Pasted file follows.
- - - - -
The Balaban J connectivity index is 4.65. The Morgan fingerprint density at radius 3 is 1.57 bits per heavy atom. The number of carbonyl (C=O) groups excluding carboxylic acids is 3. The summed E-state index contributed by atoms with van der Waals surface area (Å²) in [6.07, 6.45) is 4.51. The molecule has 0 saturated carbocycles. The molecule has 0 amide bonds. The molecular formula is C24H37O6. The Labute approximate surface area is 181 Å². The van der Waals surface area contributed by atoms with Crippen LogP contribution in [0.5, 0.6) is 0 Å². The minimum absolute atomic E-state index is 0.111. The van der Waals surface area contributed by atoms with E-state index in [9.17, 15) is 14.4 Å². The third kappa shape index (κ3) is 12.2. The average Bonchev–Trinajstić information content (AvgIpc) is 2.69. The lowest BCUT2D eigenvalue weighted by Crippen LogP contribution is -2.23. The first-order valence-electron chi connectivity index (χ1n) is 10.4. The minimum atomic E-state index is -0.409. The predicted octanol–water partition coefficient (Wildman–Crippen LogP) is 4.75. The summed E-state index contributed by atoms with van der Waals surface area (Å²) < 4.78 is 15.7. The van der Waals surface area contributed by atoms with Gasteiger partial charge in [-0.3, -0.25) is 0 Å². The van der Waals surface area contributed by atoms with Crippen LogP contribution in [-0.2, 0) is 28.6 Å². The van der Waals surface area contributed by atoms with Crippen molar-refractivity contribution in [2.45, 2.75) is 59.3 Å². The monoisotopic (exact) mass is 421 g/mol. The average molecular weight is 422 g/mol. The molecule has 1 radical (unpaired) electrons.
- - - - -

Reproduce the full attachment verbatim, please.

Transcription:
The Balaban J connectivity index is 4.65. The Morgan fingerprint density at radius 3 is 1.57 bits per heavy atom. The number of carbonyl (C=O) groups excluding carboxylic acids is 3. The summed E-state index contributed by atoms with van der Waals surface area (Å²) in [6.07, 6.45) is 4.51. The molecule has 0 saturated carbocycles. The molecule has 0 amide bonds. The molecular formula is C24H37O6. The Labute approximate surface area is 181 Å². The van der Waals surface area contributed by atoms with Crippen LogP contribution in [0.5, 0.6) is 0 Å². The minimum absolute atomic E-state index is 0.111. The van der Waals surface area contributed by atoms with E-state index in [9.17, 15) is 14.4 Å². The third kappa shape index (κ3) is 12.2. The average Bonchev–Trinajstić information content (AvgIpc) is 2.69. The lowest BCUT2D eigenvalue weighted by Crippen LogP contribution is -2.23. The first-order valence-electron chi connectivity index (χ1n) is 10.4. The minimum atomic E-state index is -0.409. The predicted octanol–water partition coefficient (Wildman–Crippen LogP) is 4.75. The summed E-state index contributed by atoms with van der Waals surface area (Å²) < 4.78 is 15.7. The van der Waals surface area contributed by atoms with Gasteiger partial charge in [-0.3, -0.25) is 0 Å². The van der Waals surface area contributed by atoms with Crippen LogP contribution in [-0.2, 0) is 28.6 Å². The van der Waals surface area contributed by atoms with Crippen molar-refractivity contribution in [2.45, 2.75) is 59.3 Å². The monoisotopic (exact) mass is 421 g/mol. The average molecular weight is 422 g/mol. The molecule has 1 radical (unpaired) electrons.